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The Best Bathroom Cabinets

Last updated on June 6, 2022

We looked at the top 2 Bathroom Cabinets and dug through the reviews from 1 of the most popular review sites including and more. The result is a ranking of the best Bathroom Cabinets.

Our Review Process

Don't Waste Your Money is focused on helping you make the best purchasing decision. Our team of experts spends hundreds of hours analyzing, testing, and researching products so you don't have to. Learn more.

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Our Picks For The Top Bathroom Cabinets

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Key Takeaway
Pros
Cons
  The Best Overall
  The Best Value

Giantex Floor Door & Drawer Combination Bathroom Cabinet

Don't Waste Your Money Seal of Approval

Giantex

Floor Door & Drawer Combination Bathroom Cabinet

Overall Take

Pros
" It features adjustable shelves so that you can customize the storage."

Kate and Laurel Cates Barndoor Wall Bathroom Cabinet

Kate and Laurel

Cates Barndoor Wall Bathroom Cabinet

Overall Take

Buying Guide

The bathroom is an important area of any house — and in addition to a toilet, sink, and shower or bath, requires plenty of space to put things.  You need storage for your toiletries as well as easy access to towels and washcloths.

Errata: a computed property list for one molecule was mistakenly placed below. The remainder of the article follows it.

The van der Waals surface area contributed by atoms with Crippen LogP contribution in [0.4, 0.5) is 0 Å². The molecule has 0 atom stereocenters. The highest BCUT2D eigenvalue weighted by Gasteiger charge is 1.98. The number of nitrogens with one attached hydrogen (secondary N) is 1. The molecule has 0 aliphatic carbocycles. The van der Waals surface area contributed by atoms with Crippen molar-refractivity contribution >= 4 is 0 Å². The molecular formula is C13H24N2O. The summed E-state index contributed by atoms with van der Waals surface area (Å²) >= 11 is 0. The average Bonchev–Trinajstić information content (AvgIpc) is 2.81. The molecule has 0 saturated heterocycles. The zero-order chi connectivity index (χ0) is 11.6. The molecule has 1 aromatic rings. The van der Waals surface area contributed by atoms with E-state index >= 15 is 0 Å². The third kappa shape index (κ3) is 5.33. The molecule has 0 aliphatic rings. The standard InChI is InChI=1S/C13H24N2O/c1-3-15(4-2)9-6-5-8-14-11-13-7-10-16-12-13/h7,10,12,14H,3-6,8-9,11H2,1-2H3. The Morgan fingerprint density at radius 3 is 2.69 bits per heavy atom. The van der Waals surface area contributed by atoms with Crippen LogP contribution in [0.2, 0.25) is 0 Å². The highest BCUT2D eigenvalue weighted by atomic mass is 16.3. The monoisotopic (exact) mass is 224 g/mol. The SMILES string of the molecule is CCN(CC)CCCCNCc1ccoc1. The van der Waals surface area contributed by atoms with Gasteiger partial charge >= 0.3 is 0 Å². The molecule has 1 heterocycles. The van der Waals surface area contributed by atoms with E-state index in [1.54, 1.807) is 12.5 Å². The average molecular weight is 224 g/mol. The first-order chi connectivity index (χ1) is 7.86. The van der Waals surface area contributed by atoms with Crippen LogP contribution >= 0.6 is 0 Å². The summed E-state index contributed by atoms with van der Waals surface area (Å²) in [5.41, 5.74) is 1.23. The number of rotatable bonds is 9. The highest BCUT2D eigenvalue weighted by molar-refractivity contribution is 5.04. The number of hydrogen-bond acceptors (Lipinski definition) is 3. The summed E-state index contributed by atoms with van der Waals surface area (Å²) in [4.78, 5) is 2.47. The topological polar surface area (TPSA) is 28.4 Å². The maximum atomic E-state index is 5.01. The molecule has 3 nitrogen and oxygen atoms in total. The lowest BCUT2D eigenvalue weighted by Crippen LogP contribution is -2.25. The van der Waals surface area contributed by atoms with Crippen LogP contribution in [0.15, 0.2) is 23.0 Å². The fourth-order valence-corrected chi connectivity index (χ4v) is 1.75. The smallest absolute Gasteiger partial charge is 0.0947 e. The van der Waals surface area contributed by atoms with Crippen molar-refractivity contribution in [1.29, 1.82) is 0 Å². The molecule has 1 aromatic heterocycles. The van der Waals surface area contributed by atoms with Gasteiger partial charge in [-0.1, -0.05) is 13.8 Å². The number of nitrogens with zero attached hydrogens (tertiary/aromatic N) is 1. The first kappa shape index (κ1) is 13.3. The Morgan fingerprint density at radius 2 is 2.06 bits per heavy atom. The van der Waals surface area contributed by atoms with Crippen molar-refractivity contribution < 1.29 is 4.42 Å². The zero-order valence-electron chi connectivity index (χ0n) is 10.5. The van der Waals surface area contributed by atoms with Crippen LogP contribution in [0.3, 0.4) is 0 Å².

Before you choose bathroom cabinetry, consider your storage needs. Are you looking for a way to store linens or toiletries? For towels and washrags, you’ll need more space than for smaller items like extra toilet paper or cosmetics.

Look at materials. For today’s bathrooms, you’ll find cabinets in materials like wood, plywood, PVC plastic, and MDF, or medium-density fiberboard. This is an inexpensive, engineered wood product made from sawdust and shavings, dehydrated and then mixed with resin and wax and compressed to form smooth, lightweight panels. Generally speaking, MDF isn’t waterproof or even water-resistant, but manufacturers can make them so by painting and sealing the wood.

You’ll also need to assess the size of the room and find shelving options that will fit into the space you have available. You can find tall, narrow cabinets that will fit in a corner or between your vanity and your toilet. Shorter, wider cabinets are ideal if you have towel racks or other shelving you’re working around.

The décor of your bathroom also comes into play. If you have lighter cabinets and trim in your bathroom, you’ll want to go with a light-colored or even white wood. You can find darker-colored wood to match a bathroom with deep, rich hues. There are even rustic cabinets that will be a great match for farmhouse décor. Whatever look you’re going for, you can find cabinetry that works well.

Don't just take for granted what one reviewer says. Along with our own experts, DWYM analyzes the top expert reviews of the leading products and generates a score you can actually trust.
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Products Considered

We identified the majority of the bathroom cabinets available to purchase.
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Products Analyzed

We then selected the leading and most popular products for our team to review.

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Expert Reviews Included

In addition to our expert reviews, we also incorporate feedback and analysis of some of the most respected sources including: and All Top Guide.